CrossRef  |  Direct Link  |  

8:  DiazGranados, C.A., D.M. Cardo and J.E. McGowan Jr., 2008. Antimicrobial resistance: International control strategies, with a focus on limited-resource settings. Int. J. Antimicrob. Agents, 32: 1-9.
CrossRef  |  Direct Link  |  

9:  Eloff, J.N., 1998. Which extractant should be used for the screening and isolation of antimicrobial components from plants? J. Ethnopharmacol., 60: 1-8.
CrossRef  |  Direct Link  |  

10:  Aqil, F. and I. Ahmad, 2003. Broad-spectrum antibacterial and antifungal properties of certain traditionally used Indian medicinal plants. World J. Microbiol. Biotechnol., 19: 653-657.
CrossRef  |  Direct Link  |  

11:  Madan, H., S. Gogia and S. Sharma, 2011. Antimicrobial and spermicidal activities of Parthenium hysterophorus Linn. and Alstonia scholaris Linn. Indian J. Nat. Prod. Resour., 2: 458-463.
Direct Link  |  

12:  Fazal, H., N. Ahmad, I. Ullah, H. Inayat, L. Khan and B.H. Abbasi, 2011. Antibacterial potential in Parthenium hysterophorus, Stevia rebaudiana and Ginkgo biloba. Pak. J. Bot., 43: 1307-1313.
Direct Link  |  

13:  Kumar, S., S. Khandpu, D.N. Rao, S. Wahaab and N. Khanna, 2012. Immunological response to Parthenium hysterophorus in Indian patients with Parthenium sensitive atopic dermatitis. Immunol. Invest., 41: 75-86.
CrossRef  |  Direct Link  |  

14:  Kumar, V.P., N.S. Chauhan, H. Padh and M. Rajani, 2006. Search for antibacterial and antifungal agents from selected Indian medicinal plants. J. Ethnopharmacol., 107: 182-188.
CrossRef  |  PubMed  |  Direct Link  |  

15:  Malarkodi, E. and A. Manoharan, 2013. Antifungal activity of Parthenium hysterophorus L. J. Chem. Pharmaceut. Res., 5: 137-139.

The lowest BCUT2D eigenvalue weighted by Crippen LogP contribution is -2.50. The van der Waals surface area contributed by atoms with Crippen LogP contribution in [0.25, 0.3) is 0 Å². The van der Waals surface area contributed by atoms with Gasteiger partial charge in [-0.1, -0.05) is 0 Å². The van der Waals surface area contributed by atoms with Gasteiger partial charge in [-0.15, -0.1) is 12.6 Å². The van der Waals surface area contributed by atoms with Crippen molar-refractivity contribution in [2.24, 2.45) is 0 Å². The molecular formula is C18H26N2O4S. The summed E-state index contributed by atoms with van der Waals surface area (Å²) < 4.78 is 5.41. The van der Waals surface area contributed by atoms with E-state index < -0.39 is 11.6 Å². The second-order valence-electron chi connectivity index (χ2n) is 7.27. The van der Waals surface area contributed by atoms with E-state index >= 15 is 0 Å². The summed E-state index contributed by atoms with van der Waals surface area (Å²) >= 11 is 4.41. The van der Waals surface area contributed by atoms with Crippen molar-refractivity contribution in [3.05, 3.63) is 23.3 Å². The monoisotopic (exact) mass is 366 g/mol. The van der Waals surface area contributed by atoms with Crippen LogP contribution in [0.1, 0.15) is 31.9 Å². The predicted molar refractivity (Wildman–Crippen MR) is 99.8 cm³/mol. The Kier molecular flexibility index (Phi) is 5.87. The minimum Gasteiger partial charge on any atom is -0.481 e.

Direct Link  |  

16:  Nkere, C.K. and C.U. Iroegbu, 2005. Antibacterial screening of the root, seed and stembark extracts of Picralima nitida. Afr. J. Biotechnol., 4: 522-526.
Direct Link  |  

17:  Okeke, M.I., C.U. Iroegbu, E.N. Eze, A.S. Okoli and C.O. Esimone, 2001. Evaluation of extracts of the root of Landolphia owerrience for antibacterial activity. J. Ethnopharmacol., 78: 119-127.
CrossRef  |  Direct Link  |  

18:  Overbye, K.M. and J.F. Barrett, 2005. Antibiotics: Where did we go wrong? Drug Discov. Today, 10: 45-52.
CrossRef  |  Direct Link  |  

19:  Parekh, J., N. Karathia and S. Chanda, 2006. Screening of some traditionally used medicinal plants for potential antibacterial activity. Indian J. Pharmaceut. Sci., 68: 832-834.
CrossRef  |  Direct Link  |  

20:  Khan, R.A., M. Ahmad, M.R. Khan, M. Yasir, B. Muhammad and R. Khan, 2011. Nutritional investigation and biological activities of Parthenium hysterophorus. Afr. J. Pharm. Pharmacol., 5: 2073-2078.
Direct Link  |  

21:  Rios, J.L., M.C. Recio and A. Villar, 1988. Screening methods for natural products with antimicrobial activity: A review of the literature. J. Ethnopharmacol., 23: 127-149.
CrossRef  |  Direct Link  |  

22:  Bajwa, R., A. Khalid and T.S. Cheema, 2003. Antifungal activity of allelopathic plant extracts III: Growth response of some pathogenic fungi to aqueous extract of Parthenium hysterophorus. Plant Pathol. J., 2: 145-156.
CrossRef  |  Direct Link  |  

23:  Salama, H.M.H. and N. Marraiki, 2010. Antimicrobial activity and phytochemical analyses of Polygonum aviculare L. (Polygonaceae), naturally growing in Egypt. Saudi J. Biol. Sci., 17: 57-63.
CrossRef  |  Google  |  

24:  Durga, M.S.S., K. Satyavathi, P. Bhojaraju, P.M. Preeti and K.P. Lovaraju et al., 2013. Cytotoxic and anthelmintic activities of methanolic extract of Parthenium hysterophorus L. Pharmacophore, 4: 275-279.
Direct Link  |  

25:  Sukanya, S.L., J. Sudisha, P. Hariprasad, S.R. Niranjana, H.S. Prakash and S.K. Fathima, 2009. Antimicrobial activity of leaf extracts of Indian medicinal plants against clinical and phytopathogenic bacteria. Afr. J. Biotechnol., 8: 6677-6682.
Direct Link  |  

26:  Thongson, C., P.M. Davidson, W. Mahakarnchanakul and J. Weiss, 2004. Antimicrobial activity of ultrasound-assisted solvent-extracted spices. Lett. Applied Microbiol., 39: 401-406.
CrossRef  |  PubMed  |  Direct Link  |  

27:  Wise, R., 2008. The worldwide threat of antimicrobial resistance. Curr. Sci., 95: 181-187.
Direct Link  |  

28:  Nair, R., T. Kalariya and S. Chanda, 2005. Antibacterial activity of some selected Indian medicinal flora. Turk. J. Biol., 29: 41-47.
Direct Link  |  

©  2022 Science Alert. All Rights Reserved